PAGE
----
The first two seasons of Fargo were magic, inspiring joy and awe and a constant question of how anyone in the world could have pulled this off. Adapting one of the greatest and most distinct films by the idiosyncratic Coen brothers into a TV series seemed like a folly, but writer Noah Hawley made it look easy. Year one’s plot briefly intersected with the movies, and certain characters were designed to evoke memories of Marge Gunderson and Jerry Lundegaard, but it almost immediately felt like its own confident thing. Season two’s ’70s mob war was in many ways even more thrilling and new, while still maintaining a tonal and stylistic connection to previous versions. It was a feat so improbable, yet pulled off with such grace, that Hawley could have made the Statue of Liberty disappear next and it would have made sense.
With the third season, which debuts Wednesday night at 10, it’s a bit easier to see how the trick works. Hawley has again assembled a top-notch cast — Ewan McGregor in a dual role, Carrie Coon (pulling off her own double act this month in prestige TV, between here and The Leftovers), Mary Elizabeth Winstead, Michael Stuhlbarg, and David Thewlis, among others — given them colorful characters (with delightful names!) to play, and surrounded them with memorable incident and imagery. But through the two episodes sent to critics, it’s also the first of the three seasons to create the impression of a Fargo formula, where you mix and match the same handful of components over and over and over again, add a few metric tons of snow, and voila.
McGregor plays siblings (but not twins) Emmit and Ray Stussy, who many years ago were offered two inheritances from their father: a stamp collection and a red Corvette. Ray pushed for the car, when in fact the rare stamps were the real prize, which Emmit used to build an empire as “the parking lot king of Minnesota,” while Ray’s parole officer job isn’t even enough to keep the Corvette running without periodic handouts from his older brother. Decades of resentment, prodding from Ray’s parolee girlfriend Nikki Swango (Winstead) — who dreams of building a fortune with Ray through competitive Bridge tournaments and sponsorships — and a case of mistaken identity involving the stepfather of small town cop Gloria Burgle (Coon) kick off this season’s plot, which gets complicated when gangster VM Varga (Thewlis) muscles in on the business Emmit runs with Sy Feltz (Stuhlbarg).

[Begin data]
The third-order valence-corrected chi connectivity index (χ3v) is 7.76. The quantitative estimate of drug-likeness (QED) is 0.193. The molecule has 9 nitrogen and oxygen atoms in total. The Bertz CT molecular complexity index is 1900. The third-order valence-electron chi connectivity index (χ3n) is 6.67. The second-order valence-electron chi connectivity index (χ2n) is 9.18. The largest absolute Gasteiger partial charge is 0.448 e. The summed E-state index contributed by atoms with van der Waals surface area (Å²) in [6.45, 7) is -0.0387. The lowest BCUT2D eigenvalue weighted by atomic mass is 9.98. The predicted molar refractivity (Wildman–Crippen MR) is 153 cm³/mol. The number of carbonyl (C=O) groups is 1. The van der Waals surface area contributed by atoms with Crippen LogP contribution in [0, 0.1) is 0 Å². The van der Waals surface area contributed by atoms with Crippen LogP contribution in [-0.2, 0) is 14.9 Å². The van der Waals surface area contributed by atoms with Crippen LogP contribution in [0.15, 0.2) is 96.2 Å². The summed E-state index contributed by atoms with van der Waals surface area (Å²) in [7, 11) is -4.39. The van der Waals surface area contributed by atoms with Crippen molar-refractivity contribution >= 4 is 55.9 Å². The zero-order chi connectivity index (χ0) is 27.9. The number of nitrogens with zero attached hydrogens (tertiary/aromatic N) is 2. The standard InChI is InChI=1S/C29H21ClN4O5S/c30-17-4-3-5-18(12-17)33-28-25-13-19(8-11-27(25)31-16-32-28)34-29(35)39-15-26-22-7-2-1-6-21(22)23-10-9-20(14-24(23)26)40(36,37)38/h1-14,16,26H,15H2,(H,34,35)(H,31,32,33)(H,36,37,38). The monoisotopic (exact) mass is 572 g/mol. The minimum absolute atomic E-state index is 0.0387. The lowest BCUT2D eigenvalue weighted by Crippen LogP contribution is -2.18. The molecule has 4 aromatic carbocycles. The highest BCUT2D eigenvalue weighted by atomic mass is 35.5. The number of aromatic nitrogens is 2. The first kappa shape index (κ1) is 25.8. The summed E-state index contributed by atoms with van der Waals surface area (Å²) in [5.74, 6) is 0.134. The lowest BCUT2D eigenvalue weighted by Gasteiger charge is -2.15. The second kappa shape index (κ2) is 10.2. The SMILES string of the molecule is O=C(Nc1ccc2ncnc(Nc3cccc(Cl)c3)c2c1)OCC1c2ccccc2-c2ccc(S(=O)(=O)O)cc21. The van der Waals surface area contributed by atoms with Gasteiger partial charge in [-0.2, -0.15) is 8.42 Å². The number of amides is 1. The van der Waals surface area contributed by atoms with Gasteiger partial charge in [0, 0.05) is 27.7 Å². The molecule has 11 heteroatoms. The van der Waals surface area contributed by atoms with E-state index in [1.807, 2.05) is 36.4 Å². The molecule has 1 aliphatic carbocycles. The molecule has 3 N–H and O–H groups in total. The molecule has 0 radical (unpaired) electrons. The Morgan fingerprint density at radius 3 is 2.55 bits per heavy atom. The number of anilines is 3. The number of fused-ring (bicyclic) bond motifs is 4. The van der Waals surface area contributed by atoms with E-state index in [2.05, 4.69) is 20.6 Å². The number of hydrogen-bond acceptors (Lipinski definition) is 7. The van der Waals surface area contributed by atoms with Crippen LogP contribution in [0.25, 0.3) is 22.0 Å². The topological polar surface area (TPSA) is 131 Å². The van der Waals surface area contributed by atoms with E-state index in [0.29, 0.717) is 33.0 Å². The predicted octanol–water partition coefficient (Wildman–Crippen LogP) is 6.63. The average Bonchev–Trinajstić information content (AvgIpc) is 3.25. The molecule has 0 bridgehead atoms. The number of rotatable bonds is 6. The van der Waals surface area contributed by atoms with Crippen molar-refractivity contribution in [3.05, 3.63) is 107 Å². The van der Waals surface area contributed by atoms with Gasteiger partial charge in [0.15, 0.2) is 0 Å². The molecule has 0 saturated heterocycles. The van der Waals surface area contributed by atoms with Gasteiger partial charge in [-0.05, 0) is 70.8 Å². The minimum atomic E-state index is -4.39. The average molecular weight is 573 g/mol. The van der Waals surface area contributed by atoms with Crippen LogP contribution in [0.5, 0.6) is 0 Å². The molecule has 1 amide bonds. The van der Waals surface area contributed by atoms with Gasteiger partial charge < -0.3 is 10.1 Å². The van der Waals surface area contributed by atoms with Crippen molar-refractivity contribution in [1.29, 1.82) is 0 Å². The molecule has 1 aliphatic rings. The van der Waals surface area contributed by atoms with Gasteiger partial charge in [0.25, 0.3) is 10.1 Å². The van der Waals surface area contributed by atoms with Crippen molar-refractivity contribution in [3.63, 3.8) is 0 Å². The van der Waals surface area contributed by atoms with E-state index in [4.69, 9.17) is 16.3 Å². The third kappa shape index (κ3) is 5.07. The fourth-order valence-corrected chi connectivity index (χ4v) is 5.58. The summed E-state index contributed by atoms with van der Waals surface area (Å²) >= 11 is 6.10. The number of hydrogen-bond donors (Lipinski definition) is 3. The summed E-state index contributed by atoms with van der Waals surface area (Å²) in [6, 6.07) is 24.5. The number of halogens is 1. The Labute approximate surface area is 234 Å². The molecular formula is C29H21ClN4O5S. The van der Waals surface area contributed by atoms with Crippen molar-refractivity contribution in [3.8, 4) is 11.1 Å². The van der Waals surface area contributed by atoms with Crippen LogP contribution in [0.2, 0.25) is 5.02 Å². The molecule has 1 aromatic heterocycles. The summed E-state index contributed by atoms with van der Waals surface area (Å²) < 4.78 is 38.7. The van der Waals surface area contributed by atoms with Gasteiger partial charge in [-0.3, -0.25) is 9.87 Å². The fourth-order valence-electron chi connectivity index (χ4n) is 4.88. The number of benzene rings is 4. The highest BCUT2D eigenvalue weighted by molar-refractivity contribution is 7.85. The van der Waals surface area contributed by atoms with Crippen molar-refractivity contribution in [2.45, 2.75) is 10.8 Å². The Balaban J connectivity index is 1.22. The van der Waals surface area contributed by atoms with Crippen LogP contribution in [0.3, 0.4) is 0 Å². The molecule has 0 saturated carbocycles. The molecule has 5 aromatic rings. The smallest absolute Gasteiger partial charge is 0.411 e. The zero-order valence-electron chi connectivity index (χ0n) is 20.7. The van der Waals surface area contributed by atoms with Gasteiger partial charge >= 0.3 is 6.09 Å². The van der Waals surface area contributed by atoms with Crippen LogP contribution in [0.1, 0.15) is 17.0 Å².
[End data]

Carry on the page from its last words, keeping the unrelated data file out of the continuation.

There is, as always, a certain degree of meta cheekiness to the endeavor, which continues to deploy the movie’s famous, and fake, disclaimer about this being “a true story” where the names have been changed at the request of the survivors, even as this season opens with a scene where a police officer warns a suspect, “We are not here to tell stories. We are here to tell the truth.” Hawley, and the Coens before him, has to toe a very narrow line to keep the story feeling sincere and self-aware at the same time, which becomes harder to do when most of the characters feel like variations on themes we’ve encountered so often before in this world. The Stussy brothers to varying degrees have echoes of Jerry from the movie and Lester Nygaard from the first season, Ray and Nikki’s relationship can’t help recalling the doomed Blumquist marriage from season two, Varga is a gleeful crook with a colorful way of speaking that evokes Mike Milligan, and even Gloria’s bluntness doesn’t distinguish her that much yet from Marge Gunderson or either of the Solversons.
Of course, it’s early doings, and some characters like Mike took more than a few episodes to fully reveal all their depths in past seasons. But when you take away the surprise that this show works at all, then fill it with characters who mainly remind you of other characters, it can risk coming across as a hollow writing exercise.